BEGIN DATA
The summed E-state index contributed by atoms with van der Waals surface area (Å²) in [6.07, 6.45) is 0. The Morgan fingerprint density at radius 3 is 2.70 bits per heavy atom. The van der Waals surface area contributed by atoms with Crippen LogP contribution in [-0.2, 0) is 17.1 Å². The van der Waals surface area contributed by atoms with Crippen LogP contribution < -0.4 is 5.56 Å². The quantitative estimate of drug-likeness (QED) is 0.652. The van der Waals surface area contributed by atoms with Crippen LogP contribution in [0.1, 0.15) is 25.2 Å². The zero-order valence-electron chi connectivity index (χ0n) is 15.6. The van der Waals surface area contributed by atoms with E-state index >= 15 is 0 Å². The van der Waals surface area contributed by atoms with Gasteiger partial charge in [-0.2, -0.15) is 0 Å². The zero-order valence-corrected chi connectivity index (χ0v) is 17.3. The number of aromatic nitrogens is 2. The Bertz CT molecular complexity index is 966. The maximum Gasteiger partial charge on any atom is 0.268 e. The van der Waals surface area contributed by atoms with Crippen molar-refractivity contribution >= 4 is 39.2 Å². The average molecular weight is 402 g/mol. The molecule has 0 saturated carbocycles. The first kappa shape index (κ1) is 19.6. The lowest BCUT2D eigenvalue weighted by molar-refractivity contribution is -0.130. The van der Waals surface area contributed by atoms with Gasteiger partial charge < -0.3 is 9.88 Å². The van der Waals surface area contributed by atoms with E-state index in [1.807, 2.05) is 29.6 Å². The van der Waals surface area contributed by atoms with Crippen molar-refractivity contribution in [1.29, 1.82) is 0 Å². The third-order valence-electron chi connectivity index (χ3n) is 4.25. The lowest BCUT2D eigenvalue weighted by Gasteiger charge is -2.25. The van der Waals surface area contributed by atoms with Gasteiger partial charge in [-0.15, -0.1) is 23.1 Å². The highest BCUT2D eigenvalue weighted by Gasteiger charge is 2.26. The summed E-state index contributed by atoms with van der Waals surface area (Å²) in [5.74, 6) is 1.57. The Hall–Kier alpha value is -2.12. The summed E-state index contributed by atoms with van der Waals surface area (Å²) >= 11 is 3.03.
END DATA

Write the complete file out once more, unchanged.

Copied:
The summed E-state index contributed by atoms with van der Waals surface area (Å²) in [6.07, 6.45) is 0. The Morgan fingerprint density at radius 3 is 2.70 bits per heavy atom. The van der Waals surface area contributed by atoms with Crippen LogP contribution in [-0.2, 0) is 17.1 Å². The van der Waals surface area contributed by atoms with Crippen LogP contribution < -0.4 is 5.56 Å². The quantitative estimate of drug-likeness (QED) is 0.652. The van der Waals surface area contributed by atoms with Crippen LogP contribution in [0.1, 0.15) is 25.2 Å². The zero-order valence-electron chi connectivity index (χ0n) is 15.6. The van der Waals surface area contributed by atoms with E-state index >= 15 is 0 Å². The van der Waals surface area contributed by atoms with Gasteiger partial charge in [-0.2, -0.15) is 0 Å². The zero-order valence-corrected chi connectivity index (χ0v) is 17.3. The number of aromatic nitrogens is 2. The Bertz CT molecular complexity index is 966. The maximum Gasteiger partial charge on any atom is 0.268 e. The van der Waals surface area contributed by atoms with Crippen molar-refractivity contribution >= 4 is 39.2 Å². The average molecular weight is 402 g/mol. The molecule has 0 saturated carbocycles. The first kappa shape index (κ1) is 19.6. The lowest BCUT2D eigenvalue weighted by molar-refractivity contribution is -0.130. The van der Waals surface area contributed by atoms with Gasteiger partial charge < -0.3 is 9.88 Å². The van der Waals surface area contributed by atoms with E-state index in [1.807, 2.05) is 29.6 Å². The van der Waals surface area contributed by atoms with Crippen molar-refractivity contribution in [1.29, 1.82) is 0 Å². The third-order valence-electron chi connectivity index (χ3n) is 4.25. The lowest BCUT2D eigenvalue weighted by Gasteiger charge is -2.25. The van der Waals surface area contributed by atoms with Gasteiger partial charge in [-0.15, -0.1) is 23.1 Å². The highest BCUT2D eigenvalue weighted by Gasteiger charge is 2.26. The summed E-state index contributed by atoms with van der Waals surface area (Å²) in [5.74, 6) is 1.57. The Hall–Kier alpha value is -2.12. The summed E-state index contributed by atoms with van der Waals surface area (Å²) >= 11 is 3.03.